N.Y. millionaire gets 11 years in prisonJune 27th, 2008 - 4:54 pm ICT by Amrit Rashmisrisethi
A millionaire who abused on two Indonesian housekeepers kept as slaves in her Long Island mansion was sentenced for 11 years in prison.
Varsha Sabhnani, 46, was convicted with her husband on a 12-count federal indictment which includes forced labor, conspiracy, involuntary servitude and harboring aliens.
The victims testified that they were beaten with brooms and umbrellas, slashed with knives, and forced to climb stairs and take freezing showers as punishment. One victim was forced to eat dozens of chili peppers and then was forced to eat her own vomit when she couldn’t keep the peppers down, prosecutors said.
“In her arrogance, she treated Samirah and Enung as less than people,” Assistant U.S. Attorney Demetri Jones said. “Justice for the victims, that’s what the government is asking for.”
Federal sentencing guidelines had recommended a range of 12 to 15 years in prison for Sabhnani, who was identified as the one who inflicted the abuse.she will serve three years of probation and was fined $25,000.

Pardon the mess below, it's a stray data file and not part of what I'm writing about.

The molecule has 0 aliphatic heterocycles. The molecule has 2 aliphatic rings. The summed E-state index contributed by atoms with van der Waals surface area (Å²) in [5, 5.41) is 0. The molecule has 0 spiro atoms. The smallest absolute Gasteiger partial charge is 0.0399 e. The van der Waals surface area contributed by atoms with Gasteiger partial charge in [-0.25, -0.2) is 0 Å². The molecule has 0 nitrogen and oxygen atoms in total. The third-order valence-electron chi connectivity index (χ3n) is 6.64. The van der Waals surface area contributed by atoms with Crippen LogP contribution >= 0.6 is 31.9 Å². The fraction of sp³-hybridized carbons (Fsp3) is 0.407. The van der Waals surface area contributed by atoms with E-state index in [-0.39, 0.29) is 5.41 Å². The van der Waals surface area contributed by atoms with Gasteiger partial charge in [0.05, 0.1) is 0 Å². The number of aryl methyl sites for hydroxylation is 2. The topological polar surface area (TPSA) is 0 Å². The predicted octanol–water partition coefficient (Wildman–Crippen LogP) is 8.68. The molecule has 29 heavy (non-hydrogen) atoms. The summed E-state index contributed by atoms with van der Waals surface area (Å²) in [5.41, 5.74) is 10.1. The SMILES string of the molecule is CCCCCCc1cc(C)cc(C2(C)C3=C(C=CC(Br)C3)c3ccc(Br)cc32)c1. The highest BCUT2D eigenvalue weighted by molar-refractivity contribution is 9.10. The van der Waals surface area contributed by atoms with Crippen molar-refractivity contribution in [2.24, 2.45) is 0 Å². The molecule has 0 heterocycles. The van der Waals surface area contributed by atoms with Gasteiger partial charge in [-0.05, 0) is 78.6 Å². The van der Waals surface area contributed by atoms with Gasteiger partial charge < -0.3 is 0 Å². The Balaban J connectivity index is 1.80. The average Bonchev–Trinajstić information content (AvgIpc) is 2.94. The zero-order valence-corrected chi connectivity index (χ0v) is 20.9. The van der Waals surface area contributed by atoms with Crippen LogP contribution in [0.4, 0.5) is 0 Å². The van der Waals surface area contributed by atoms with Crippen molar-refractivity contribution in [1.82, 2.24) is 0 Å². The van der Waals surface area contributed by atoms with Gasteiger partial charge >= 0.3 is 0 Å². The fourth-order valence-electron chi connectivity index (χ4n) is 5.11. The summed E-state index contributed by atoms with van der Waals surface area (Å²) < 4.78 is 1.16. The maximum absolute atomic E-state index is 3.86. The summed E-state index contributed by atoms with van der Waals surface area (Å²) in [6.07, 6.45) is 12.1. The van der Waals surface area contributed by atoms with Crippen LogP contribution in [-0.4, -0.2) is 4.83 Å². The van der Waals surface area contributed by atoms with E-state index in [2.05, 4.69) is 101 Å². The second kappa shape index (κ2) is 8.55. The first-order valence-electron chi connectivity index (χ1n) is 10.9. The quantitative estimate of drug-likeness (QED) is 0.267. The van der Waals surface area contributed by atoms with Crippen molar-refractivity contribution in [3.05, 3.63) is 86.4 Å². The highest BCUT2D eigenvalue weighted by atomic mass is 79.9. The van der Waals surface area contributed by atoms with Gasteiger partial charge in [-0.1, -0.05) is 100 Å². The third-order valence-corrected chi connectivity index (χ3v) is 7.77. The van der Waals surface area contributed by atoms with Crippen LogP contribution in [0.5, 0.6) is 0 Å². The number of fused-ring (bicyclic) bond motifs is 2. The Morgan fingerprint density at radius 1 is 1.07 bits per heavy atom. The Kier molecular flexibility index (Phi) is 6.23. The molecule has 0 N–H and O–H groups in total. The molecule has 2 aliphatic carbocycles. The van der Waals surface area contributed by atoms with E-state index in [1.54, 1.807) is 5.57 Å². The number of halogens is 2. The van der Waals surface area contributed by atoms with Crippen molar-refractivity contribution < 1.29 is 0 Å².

Mahender Sabhnani, 51, who is free on bail wept as he watched his wife’s punishment pronounced.
The women, whose relatives in Indonesia were paid about $100 a month. The women received no cash -and said they were tortured and beaten .
The couple also faced to fine . Mahender Sabhnani ran an international perfume business out of a home office.
One of the women arrived in the Sabhnanis’ Muttontown home in 2002, the second in 2005. Their passports and other travel documents were immediately confiscated by the Sabhnanis, the women testified.
Defense attorney Jeffrey Hoffman said that 175 letters were submitted to the court detailing Sabhnani’s charitable acts around the world. He called her “a woman who spent a lifetime doing good deeds.”
Hoffman said that around 2004 or 2005, Sabhnani’s weight plummeted from 325 pounds to 135. “She did it by starving herself,” and that resulted in a chemical imbalance and significant malnourishment. “She had become a very different person.”
“I think it’s very harsh,” Hoffman said after the sentencing. “She has suffered dramatically.”